> >
>
> Enable all latency debug options and post the contents
> of /proc/latency_trace when this happens.

Will try to, I'm about to go on a trip so that may have to wait.

> Also what file system are you using?

Ext3, Jack mounts its pipes and stuff in /dev/shm

>  And is the SMT scheduler enabled?

Is this it?: CONFIG_SCHED_SMT=y

-- Fernando




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Re: jack, PREEMPT_DESKTOP, delayed interrupts?

Ingo Molnar
In reply to this post by Fernando Lopez-Lezcano

* Fernando Lopez-Lezcano <[hidden email]> wrote:

> Do a "tar cvf usr.tar /usr" just to read/write a lot to disk (this
> within the same SATA disk). Watch memory being used in a system
> monitor applet up to 100%. After a while, hard to say how long (maybe
> 10/15 minutes?) the system eventually can get into a state where Jack
> starts printing messages of the type "delay of 3856.000 usecs exceeds
> estimated spare time of 2653.000; restart ..." (if I understand
> correctly this means interrupts are being delayed on their way to
> Jack, or at least Jack thinks they are arriving too late), along with
> some less frequent xun notices.
>
> Now the strange thing is that this condition seems to be persistent.  
> Nothing I do after it starts to happen seems to halt those messages.  
> Including stopping Jack and starting it again, and even (tried it
> once) stopping the alsa sound driver and loading it again. Nothing out
> of the ordinary in dmesg or /var/log/messages. I would guess that
> something "breaks" inside the kernel with regards to interrupt
> handling and/or whatever Jack uses to measure time inside the kernel?  
> Interrupts are prioritized correctly (rtc, then audio and jack runs at
> lower realtime priority than the audio interrupts), everything else
> looks fine.

are the messages unstoppable, even if the system is completely idle? And
you get this only with the SMP kernel, correct?

i dont know what's going on, but here are a couple of ideas to debug
this further:

- could you check whether there are any SCHED_FIFO tasks that shouldnt
  be there:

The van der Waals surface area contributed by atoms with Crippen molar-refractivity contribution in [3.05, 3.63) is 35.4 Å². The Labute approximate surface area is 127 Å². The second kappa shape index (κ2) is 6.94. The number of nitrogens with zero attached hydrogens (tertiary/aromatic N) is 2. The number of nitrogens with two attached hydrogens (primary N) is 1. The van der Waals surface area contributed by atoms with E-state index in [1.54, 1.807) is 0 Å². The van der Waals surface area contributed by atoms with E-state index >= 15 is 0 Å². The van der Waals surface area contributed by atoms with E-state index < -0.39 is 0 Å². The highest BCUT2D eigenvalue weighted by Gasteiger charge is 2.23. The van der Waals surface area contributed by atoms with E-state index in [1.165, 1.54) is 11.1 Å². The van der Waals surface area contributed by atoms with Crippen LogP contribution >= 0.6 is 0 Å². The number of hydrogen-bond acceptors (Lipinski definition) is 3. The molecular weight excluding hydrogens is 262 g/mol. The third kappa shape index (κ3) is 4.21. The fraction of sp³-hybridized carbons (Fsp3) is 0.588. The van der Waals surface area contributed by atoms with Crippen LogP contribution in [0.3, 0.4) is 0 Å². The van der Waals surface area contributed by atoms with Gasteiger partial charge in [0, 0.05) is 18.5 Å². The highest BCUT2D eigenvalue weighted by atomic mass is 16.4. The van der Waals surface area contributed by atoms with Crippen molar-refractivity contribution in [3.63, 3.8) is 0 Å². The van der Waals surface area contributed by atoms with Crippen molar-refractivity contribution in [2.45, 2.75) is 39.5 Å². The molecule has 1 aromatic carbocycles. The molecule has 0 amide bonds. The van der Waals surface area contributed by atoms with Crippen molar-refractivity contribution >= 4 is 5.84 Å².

ps -meo pid,tid,class,rtprio,ni,pri,psr,pcpu,stat,wchan:14,comm | grep FF

  we had bugs in the past that caused RT priorities to 'leak' on SMP
  systems.

- please enable all latency tracing options like Lee suggested, and do
  "echo 0 > /proc/sys/kernel/preempt_max_latency" to get some traces.

- if everything fails and automatic latency tracing does not show
  anything out of ordinary, then you could try to do "user-triggered
  tracing" of jackd's critical path. This is more laborous to do, but
  should pinpoint the latency reason in a pretty sure way.

  user-triggered tracing is done via adding those special gettimeofday
  calls to jackd and recompiling jackd. I've attached an older hack
  against jackd below, you might need to merge it to recent jackd. NOTE:
  this patch will only work if you are getting xrun messages from ALSA.  
  It has to be reworked if your latencies are not actual xruns.

  then, once the patched jackd is running, you can enable user-triggered
  tracing via:

        echo 1 > /proc/sys/kernel/trace_user_triggered

  then you should start seeing jackd's latency path measured, not the
  kernel's internal critical sections. [ Tracing overhead tip: for
  user-triggered tracing it is enough to have CONFIG_WAKEUP_TIMING and
  CONFIG_LATENCY_TRACE enabled, the other debugging options can be
  turned off, to minimize overhead. ]

        Ingo

diff -dupPNr jackit.0/drivers/alsa/alsa_driver.c jackit.1/drivers/alsa/alsa_driver.c